They also don’t reflect the nature of young people’s drug use, which is often a fluctuating series of episodes that range from stable, chaotic, problematic, to episodes of reduced use, no use, back to chaotic etc, including a variety of drugs. Often this is as a result of the other issues going on for young people. Such as periods of sofa surfing, exam stresses, temporary family dysfunction etc. Whilst clearly this is the case with adults too, for young people these ‘episodes’ are often more regular and persistent, because, in part, it’s a part of growing up.

Practitioners working with young people understood and were working with the emerging ACCE (Alcohol, Cannabis, Cocaine & Ecstasy) profile and the legal high phenomenon long before commissioners realised, and because of the already diverse way in which they were working were usually able to respond appropriately. Which in a sense renders the statistical data, published a year after the episodes as irrelevant, as the trends will develop and change again before they’re even released.


“Young people’s drug and alcohol treatment at the crossroads” – Drugscope 2010

These statistics are useful though, when viewed against the politics and economics. Currently, young people’s services are gearing up for the possibility of a radical change in current trends due to the recession and unprecedented youth unemployment (and the persistent presence of cheap booze and cheaper drugs).

Therefore in recognition of the enormous changes in young people’s services, is it time that we looked at a more reflective outcome measuring tool, than the inherited adult system of NDTMS and TOPS? What should it measure and how could it work to help young people?

This Hot Topic was suggested and contributed to by Melody Treasure.

Drug Consumption Rooms

Earlier on this year in September the Canadian Supreme Court ruled that the Harper government couldn’t close the Insite safer injection facility in Vancouver. Insite, which in 2009 had over 250,000 visits from people using its facilities, opened in 2003. In the time it has been operating it has received strong local support especially from the Mayors of Vancouver who irrespective of their party have always fought to keep it open.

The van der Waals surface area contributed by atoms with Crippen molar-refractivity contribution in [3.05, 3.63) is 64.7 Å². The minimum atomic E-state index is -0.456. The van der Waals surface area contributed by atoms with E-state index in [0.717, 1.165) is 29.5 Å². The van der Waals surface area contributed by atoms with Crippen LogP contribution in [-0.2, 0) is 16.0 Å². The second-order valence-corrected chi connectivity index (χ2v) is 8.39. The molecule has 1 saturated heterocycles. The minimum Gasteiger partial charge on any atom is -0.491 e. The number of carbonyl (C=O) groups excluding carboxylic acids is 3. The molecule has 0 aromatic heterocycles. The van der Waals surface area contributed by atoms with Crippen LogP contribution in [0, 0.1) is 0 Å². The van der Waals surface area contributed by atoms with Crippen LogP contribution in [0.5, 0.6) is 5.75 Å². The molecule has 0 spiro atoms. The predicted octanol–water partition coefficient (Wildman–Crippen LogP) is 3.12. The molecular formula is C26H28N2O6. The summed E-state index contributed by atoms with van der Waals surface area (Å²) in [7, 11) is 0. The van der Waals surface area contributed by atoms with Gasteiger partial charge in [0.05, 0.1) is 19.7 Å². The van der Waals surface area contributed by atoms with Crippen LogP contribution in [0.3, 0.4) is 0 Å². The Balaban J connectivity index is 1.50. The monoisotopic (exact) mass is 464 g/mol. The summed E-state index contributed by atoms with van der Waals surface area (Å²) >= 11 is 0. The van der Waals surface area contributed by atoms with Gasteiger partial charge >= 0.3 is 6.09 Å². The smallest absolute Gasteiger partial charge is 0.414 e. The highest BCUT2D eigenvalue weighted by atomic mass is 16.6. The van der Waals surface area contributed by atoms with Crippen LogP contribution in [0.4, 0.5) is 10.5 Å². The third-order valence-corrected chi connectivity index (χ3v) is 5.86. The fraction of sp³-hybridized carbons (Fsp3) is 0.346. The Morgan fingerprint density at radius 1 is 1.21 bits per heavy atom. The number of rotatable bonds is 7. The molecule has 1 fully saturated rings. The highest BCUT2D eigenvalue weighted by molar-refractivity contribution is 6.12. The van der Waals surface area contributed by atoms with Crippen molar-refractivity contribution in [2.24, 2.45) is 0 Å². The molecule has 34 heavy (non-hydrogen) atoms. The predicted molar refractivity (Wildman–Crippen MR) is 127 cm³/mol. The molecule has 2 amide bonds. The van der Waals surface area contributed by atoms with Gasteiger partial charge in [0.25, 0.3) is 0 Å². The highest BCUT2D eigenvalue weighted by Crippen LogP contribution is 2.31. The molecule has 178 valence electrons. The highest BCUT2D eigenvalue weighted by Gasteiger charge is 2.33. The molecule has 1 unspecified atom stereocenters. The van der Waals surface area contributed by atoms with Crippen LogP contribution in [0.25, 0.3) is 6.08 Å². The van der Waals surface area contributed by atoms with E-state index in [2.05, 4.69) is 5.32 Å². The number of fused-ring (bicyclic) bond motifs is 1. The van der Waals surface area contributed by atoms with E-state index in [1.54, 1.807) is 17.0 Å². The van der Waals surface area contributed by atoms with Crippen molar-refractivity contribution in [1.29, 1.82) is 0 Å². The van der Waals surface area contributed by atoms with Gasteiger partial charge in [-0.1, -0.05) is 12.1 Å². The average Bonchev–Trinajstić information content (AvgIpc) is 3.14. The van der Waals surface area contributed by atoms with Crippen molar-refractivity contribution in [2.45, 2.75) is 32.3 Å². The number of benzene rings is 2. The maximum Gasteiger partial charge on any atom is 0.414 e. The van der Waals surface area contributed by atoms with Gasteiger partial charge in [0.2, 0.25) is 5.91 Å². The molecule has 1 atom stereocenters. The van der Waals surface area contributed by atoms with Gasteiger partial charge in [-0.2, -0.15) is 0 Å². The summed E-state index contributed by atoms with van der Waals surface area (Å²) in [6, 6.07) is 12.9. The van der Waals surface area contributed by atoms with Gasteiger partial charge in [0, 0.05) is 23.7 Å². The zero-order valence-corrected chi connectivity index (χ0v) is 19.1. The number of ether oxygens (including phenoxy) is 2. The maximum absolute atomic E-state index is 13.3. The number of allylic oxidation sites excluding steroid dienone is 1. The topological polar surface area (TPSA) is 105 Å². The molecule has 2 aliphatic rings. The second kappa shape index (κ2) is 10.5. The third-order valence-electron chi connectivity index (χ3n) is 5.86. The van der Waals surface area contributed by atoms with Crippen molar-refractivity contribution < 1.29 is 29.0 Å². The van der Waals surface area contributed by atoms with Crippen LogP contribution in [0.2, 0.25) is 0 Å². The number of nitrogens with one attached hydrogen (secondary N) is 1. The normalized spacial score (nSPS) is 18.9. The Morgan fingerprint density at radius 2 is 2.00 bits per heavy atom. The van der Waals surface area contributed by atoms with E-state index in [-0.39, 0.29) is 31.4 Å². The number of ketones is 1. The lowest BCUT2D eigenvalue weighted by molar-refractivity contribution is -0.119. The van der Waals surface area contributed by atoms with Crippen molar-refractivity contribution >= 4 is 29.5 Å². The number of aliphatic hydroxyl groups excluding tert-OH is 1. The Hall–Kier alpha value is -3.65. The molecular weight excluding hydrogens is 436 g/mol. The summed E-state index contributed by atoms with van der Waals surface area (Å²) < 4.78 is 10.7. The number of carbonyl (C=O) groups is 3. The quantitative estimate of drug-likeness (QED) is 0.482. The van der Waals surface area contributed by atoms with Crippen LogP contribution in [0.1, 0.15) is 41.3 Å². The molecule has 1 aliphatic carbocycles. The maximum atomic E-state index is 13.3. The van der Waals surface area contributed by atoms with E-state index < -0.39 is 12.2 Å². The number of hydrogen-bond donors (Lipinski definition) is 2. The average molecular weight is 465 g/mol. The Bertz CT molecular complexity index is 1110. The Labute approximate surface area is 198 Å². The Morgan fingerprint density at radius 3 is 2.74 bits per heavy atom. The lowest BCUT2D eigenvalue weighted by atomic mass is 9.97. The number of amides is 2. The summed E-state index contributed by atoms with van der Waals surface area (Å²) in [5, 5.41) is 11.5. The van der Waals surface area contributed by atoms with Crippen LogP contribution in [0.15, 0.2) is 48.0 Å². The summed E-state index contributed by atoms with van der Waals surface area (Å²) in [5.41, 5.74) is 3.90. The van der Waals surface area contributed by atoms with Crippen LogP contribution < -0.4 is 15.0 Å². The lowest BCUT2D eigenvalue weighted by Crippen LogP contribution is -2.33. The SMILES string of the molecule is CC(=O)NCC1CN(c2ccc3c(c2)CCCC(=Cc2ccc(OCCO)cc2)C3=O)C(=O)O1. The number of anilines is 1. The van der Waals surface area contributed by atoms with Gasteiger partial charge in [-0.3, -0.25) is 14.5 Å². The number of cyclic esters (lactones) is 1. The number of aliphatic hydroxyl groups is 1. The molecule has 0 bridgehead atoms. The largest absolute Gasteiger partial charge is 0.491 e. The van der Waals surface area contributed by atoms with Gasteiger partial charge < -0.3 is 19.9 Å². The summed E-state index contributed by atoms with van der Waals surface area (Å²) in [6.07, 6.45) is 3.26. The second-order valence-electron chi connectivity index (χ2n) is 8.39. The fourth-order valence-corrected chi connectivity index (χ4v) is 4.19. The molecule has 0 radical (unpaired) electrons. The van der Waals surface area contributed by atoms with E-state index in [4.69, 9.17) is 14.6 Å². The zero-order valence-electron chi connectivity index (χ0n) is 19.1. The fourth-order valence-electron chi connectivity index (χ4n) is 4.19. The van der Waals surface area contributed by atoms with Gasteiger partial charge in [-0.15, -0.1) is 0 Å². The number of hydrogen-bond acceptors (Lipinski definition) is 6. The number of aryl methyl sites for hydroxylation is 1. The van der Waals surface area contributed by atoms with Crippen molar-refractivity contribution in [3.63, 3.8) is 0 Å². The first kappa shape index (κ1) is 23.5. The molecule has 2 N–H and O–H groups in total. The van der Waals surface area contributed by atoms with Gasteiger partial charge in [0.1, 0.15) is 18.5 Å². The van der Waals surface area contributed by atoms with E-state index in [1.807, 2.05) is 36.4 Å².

In 2009, almost 500 people overdosed on the premises but because of the medical staff on hand none of these people died. Staff at Insite (and other facilities like it around the world) provide advice on safer injecting, sterile equipment, wound care and a safe warm place to use rather than injecting in public areas of the city. Insite also helps people access treatment services and rehabs directly.

UK Situation

In the UK there have been previous calls to pilot drug consumption rooms, not only from organisations like the Joseph Rowntree Foundation (paper Apaper B) but also from David Cameron who in 2002 voted in favour of supervised injecting rooms being launched in the UK.

However, there are also many people who suggest that opening drug consumption rooms sends out the wrong message to people using drugs, and that providing injectors with somewhere that removes many of the risks of injecting may give them a false sense of security.

Martin Chandler

Martin Chandler (BSc, MSc, PGCE) is currently completing a PhD at the University of Birmingham, exploring the use of Image and Performance Enhancing Drugs (IPEDs) in athletes, having previously worked there as a Research Fellow in Performance Enhancing Drugs.

Prior to joining the University of Birmingham, Martin was a Research Fellow in Human Enhancement Drugs, based at Liverpool John Moores University and has been studying the use of IPEDs since 2006, as well as providing consultation around injecting drug use. He was also Co-Chair of the National Needle Exchange Forum (NNEF) from 2009-2012 and Chair from 2012-2013.

He has presented at both national and international conferences on a range of issues around IPED use and contributed to local and national government guidance on the provision of services for IPED clients. He provides training around anabolic steroid use to healthcare and other professionals, with a focus on service provision for this client group. He has also provided expert witness testimony in a number of high profile cases involving anabolic steroids.